Isaacs predicted that many jurors would not be able to stomach viewing the movies, some of which feature acts of bestiality and defecation.
"It's going to be a circus," he said of the upcoming trial. "I think I'd freak out if I had to watch six hours of the stuff."
Jury selection is expected to begin today. Presiding over the trial will be Alex Kozinski, chief judge of the 9th Circuit Court of Appeals. Kozinski was assigned the case as part of a rotation in which he and other appeals court judges occasionally oversee criminal trials in addition to deciding appeals.
His involvement in the case may be a stroke of luck for Isaacs. That is because Kozinski is seen as a staunch defender of free speech. When he learned that there were filters banning pornography and other materials from computers in the appeals court's Pasadena offices, he led a successful effort to have the filters removed.
"I did some rabble-rousing about it," Kozinski said in a brief interview last week. He said he was made aware of the issue when a law clerk researching a case was banned from accessing a gay bookstore's website.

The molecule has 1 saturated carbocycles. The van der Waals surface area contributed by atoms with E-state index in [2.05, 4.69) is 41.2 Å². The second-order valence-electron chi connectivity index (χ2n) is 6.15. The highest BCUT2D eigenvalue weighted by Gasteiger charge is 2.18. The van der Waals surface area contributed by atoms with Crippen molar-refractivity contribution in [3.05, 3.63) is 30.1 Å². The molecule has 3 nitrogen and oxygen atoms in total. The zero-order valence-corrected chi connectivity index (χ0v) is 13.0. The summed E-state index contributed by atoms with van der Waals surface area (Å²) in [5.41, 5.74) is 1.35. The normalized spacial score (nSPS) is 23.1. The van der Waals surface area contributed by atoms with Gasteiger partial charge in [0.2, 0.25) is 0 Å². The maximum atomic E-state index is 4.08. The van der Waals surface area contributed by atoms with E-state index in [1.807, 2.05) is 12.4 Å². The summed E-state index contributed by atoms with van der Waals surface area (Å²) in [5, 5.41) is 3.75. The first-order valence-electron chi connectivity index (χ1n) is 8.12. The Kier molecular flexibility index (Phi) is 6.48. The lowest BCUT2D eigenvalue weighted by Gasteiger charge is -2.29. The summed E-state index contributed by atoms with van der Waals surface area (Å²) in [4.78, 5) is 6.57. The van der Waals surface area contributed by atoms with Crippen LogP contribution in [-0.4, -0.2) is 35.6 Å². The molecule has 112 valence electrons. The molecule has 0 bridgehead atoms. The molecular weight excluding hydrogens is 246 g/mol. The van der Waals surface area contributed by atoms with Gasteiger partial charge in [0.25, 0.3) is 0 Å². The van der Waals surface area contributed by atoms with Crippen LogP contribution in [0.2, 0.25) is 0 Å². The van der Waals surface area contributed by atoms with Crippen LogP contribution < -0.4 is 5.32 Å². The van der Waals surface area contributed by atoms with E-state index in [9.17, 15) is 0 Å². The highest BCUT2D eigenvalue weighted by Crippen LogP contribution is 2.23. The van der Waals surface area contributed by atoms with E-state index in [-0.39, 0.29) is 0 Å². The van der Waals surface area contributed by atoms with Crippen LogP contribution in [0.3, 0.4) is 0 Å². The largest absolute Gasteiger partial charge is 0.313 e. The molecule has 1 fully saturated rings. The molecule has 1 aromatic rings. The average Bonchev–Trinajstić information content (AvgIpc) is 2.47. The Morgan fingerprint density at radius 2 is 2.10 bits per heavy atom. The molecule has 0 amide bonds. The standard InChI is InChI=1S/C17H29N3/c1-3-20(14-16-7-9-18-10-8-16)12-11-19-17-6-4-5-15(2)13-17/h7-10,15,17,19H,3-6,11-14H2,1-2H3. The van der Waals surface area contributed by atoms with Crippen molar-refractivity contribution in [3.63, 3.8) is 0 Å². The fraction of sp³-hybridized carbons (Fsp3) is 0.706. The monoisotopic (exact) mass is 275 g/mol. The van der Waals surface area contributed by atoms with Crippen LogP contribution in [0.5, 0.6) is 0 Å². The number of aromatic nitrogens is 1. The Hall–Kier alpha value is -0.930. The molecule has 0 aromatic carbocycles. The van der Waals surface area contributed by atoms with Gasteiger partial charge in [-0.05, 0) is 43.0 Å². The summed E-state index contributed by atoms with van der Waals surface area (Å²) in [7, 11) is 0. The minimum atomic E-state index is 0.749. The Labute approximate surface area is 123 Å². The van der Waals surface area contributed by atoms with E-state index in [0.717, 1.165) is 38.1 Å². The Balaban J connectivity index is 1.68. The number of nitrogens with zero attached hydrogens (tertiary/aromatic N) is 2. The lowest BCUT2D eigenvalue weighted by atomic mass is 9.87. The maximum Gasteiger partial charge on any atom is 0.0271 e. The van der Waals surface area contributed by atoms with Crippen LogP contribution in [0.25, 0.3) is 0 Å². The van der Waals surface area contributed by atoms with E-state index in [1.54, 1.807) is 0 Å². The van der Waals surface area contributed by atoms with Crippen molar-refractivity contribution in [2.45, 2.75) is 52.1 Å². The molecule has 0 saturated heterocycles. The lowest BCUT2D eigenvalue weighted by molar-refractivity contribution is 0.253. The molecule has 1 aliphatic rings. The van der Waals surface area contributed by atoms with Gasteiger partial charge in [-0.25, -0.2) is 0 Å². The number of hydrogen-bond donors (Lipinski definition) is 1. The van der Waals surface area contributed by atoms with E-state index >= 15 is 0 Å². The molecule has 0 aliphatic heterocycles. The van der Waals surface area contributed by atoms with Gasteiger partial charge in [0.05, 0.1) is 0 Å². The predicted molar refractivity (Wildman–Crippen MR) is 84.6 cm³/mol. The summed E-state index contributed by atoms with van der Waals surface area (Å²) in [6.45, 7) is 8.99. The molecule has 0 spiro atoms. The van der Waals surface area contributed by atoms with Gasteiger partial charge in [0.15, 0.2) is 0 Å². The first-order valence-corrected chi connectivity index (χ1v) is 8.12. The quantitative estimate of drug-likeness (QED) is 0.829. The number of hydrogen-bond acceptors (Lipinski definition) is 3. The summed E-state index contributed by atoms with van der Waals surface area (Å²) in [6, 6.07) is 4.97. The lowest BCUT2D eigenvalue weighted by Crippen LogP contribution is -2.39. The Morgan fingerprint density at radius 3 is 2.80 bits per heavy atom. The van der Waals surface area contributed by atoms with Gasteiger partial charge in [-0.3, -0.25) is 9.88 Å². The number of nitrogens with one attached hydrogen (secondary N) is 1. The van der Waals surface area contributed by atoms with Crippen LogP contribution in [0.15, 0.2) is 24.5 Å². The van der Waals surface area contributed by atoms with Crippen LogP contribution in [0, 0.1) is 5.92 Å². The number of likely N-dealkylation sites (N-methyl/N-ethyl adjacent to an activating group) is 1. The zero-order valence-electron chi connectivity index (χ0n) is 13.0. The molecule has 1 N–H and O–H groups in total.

"I didn't think the bureaucrats in Washington should decide what the federal judiciary should have access to," the judge said. "I thought that was incredibly arrogant for them to decide on their own."
Kozinski declined to comment on any aspect of the Isaacs case.
Isaacs said he would testify as his own expert witness at trial and planned to lecture jurors on how perceptions of art have changed over the years. There was a time, he said, when the works of authors James Joyce and D.H. Lawrence were called obscene.
The point, Isaacs said, "is do we really want to throw artists in jail in America?"
Kenneth Whitted, the Justice Department prosecutor assigned to the Obscenity Prosecution Task Force, declined to be interviewed for this report.
According to the Justice Department's website, the task force "is dedicated exclusively to the protection of America's children and families through the enforcement of our Nation's obscenity laws."
The task force has won convictions in more than a dozen cases, the vast majority resulting from plea bargains, according to case summaries provided by the department. Only a few defendants have elected to fight the charges at trial. Punishment in most cases included some prison time, ranging from one to seven years, as well as stiff fines and forfeiture of proceeds.